(David Murdoch from Great Britain strikes a pose. There's nothing to it. Curl, curl curl... )
Ahh, Curling. It's only been two weeks of competitive events, but it feels like the curling event started at least 3 and a half months ago, no? Seriously, can you remember a time when NBC was not playing a curling match this winter? I cannot. I watched a lot of curling over the past couple weeks, and I have to say I don't really have a better idea of how it is played or scored than I did before the Games. There's a shuffleboard made out of ice, and heavy discs (simply called stones), and brooms. There's a big green circle and a smaller blue circle. You want the stones to land as close to the inside of the blue circle as possible. If it is, then you get a point. There's a lot of sweeping of the ice to help guide the stone as it goes down the ice. There's also a lot of shouting involved in curling. Oh, the shouting. You can't just let the disc go and then have your teammates guide it down the board. You have to reeeeeally shout at them to get them to do the right thing. It's not an exact science though. You can shout really loud and still lose. Each game has 10 rounds called "ends" which has to be ironic because these matches go on forever.
The special thing about curling during this Olympics is that the crowds collectively lost their MINDS over the sport. It became this amazing event. People were packed in to see the Canadian men defeat Norway, claiming the gold medal with a score of 6-3. There was also an insane interest in the women's gold medal match, which ended with Sweden edging Canada 7-6 in extra ends. That turned out to be one of the few Gold medal matches in which Canada was competing and did not win.
For the past two weeks, the curling stadium has been alive with noise. The problem was that most people in the stands seemed to not understand the rules of curling any better than I did watching at home. They just cheered constantly. It didn't really matter what was going on in the curling match itself. But it certainly mattered to the players. In theory, curling fans follow a cheering code similar to that of golf and tennis, with silence regarded as golden during play.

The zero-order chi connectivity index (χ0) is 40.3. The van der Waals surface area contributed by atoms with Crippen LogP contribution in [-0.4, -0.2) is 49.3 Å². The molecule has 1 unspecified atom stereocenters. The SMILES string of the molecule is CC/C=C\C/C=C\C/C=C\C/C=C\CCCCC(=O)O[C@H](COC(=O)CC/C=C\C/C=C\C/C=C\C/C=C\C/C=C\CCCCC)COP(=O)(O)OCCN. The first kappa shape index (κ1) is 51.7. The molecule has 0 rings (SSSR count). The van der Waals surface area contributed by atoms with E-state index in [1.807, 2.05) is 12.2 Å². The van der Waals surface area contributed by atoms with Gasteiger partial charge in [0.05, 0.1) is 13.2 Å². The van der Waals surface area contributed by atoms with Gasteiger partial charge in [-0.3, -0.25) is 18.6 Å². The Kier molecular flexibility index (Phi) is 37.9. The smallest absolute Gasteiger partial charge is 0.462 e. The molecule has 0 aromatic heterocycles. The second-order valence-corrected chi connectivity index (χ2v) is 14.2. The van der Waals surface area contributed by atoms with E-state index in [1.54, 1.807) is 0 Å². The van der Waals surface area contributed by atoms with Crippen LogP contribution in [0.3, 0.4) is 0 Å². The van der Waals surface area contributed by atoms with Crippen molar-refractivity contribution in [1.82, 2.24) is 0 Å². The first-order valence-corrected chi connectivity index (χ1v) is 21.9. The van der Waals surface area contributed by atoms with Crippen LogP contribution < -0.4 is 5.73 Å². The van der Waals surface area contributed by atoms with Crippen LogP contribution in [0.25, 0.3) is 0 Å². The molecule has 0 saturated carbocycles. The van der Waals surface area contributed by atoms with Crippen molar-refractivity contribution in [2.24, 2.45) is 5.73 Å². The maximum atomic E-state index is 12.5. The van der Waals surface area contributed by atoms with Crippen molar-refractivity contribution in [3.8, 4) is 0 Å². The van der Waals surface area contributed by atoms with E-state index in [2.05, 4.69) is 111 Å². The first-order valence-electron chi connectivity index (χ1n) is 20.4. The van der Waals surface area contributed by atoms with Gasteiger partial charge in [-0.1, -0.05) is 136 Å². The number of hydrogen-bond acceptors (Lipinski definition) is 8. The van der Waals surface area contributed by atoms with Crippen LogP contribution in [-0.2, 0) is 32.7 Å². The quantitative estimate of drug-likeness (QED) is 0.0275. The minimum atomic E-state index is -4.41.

For instance there was Madeleine Dupont from Denmark, who missed two potential winning shots against Canada in women's play early on in the tournament. Afterward the loss, she tearfully blamed the noise of the crowd on her inability to execute. It's easy to understand her point. Imagine you take part in a sport where no one has bothered to cheer nor heckle you ever before. Now suddenly you're trying to perform in a high-pressure situation, and you have all this extra stimuli you're not accustomed to experiencing. You have to want to just turn to the crowd and say, "Do shut up."
There really isn't a Chair Umpire like there is in tennis to say "thank you." and make the crowd be quiet during a player's serve. The release of the stone in curling is a lot like the tennis serve or a golfer's swing and even if you're rooting against the player who is in the hot seat, you don't shout crazy shit at them at crucial moments. The curling crowds in Vancouver took a long time to come to this understanding.
(If you don't like the pants of the Norwegian team, you and I are no longer friends.)
Still, in its way, I think curling is an essential component of the Winter Olympics. It doesn't get a ton of respect, but I think people have a lot of affection for it. Unlike the aerials or snowboarding, you look at curling and feel like you could competently play that, if someone just explained the damn rules to you. It's one sport in the Winter Games that doesn't feel extreme and that's important and very comforting.